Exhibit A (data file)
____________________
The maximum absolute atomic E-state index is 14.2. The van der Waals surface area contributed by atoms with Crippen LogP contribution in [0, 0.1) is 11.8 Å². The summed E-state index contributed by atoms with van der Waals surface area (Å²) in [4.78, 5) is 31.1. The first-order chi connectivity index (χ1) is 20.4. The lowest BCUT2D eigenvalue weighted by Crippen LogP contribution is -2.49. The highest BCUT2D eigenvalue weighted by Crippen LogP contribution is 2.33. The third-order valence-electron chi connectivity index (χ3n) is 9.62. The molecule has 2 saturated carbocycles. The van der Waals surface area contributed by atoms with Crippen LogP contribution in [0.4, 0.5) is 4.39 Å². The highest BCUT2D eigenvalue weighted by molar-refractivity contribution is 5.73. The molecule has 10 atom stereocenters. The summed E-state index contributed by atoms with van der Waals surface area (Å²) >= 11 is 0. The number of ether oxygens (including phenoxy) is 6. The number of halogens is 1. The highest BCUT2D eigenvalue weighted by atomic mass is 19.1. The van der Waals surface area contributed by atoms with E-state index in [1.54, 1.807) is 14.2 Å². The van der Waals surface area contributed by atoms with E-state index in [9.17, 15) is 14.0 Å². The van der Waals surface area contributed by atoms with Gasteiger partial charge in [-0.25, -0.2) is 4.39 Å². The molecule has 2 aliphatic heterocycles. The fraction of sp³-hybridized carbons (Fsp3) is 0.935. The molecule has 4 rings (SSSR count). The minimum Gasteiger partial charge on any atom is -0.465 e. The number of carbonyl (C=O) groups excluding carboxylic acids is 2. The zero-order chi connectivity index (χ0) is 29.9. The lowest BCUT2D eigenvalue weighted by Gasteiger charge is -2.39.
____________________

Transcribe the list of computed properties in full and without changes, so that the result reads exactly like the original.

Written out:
The maximum absolute atomic E-state index is 14.2. The van der Waals surface area contributed by atoms with Crippen LogP contribution in [0, 0.1) is 11.8 Å². The summed E-state index contributed by atoms with van der Waals surface area (Å²) in [4.78, 5) is 31.1. The first-order chi connectivity index (χ1) is 20.4. The lowest BCUT2D eigenvalue weighted by Crippen LogP contribution is -2.49. The highest BCUT2D eigenvalue weighted by Crippen LogP contribution is 2.33. The third-order valence-electron chi connectivity index (χ3n) is 9.62. The molecule has 2 saturated carbocycles. The van der Waals surface area contributed by atoms with Crippen LogP contribution in [0.4, 0.5) is 4.39 Å². The highest BCUT2D eigenvalue weighted by molar-refractivity contribution is 5.73. The molecule has 10 atom stereocenters. The summed E-state index contributed by atoms with van der Waals surface area (Å²) >= 11 is 0. The number of ether oxygens (including phenoxy) is 6. The number of halogens is 1. The highest BCUT2D eigenvalue weighted by atomic mass is 19.1. The van der Waals surface area contributed by atoms with E-state index in [1.54, 1.807) is 14.2 Å². The van der Waals surface area contributed by atoms with E-state index in [9.17, 15) is 14.0 Å². The van der Waals surface area contributed by atoms with Gasteiger partial charge in [-0.25, -0.2) is 4.39 Å². The molecule has 2 aliphatic heterocycles. The fraction of sp³-hybridized carbons (Fsp3) is 0.935. The molecule has 4 rings (SSSR count). The minimum Gasteiger partial charge on any atom is -0.465 e. The number of carbonyl (C=O) groups excluding carboxylic acids is 2. The zero-order chi connectivity index (χ0) is 29.9. The lowest BCUT2D eigenvalue weighted by Gasteiger charge is -2.39.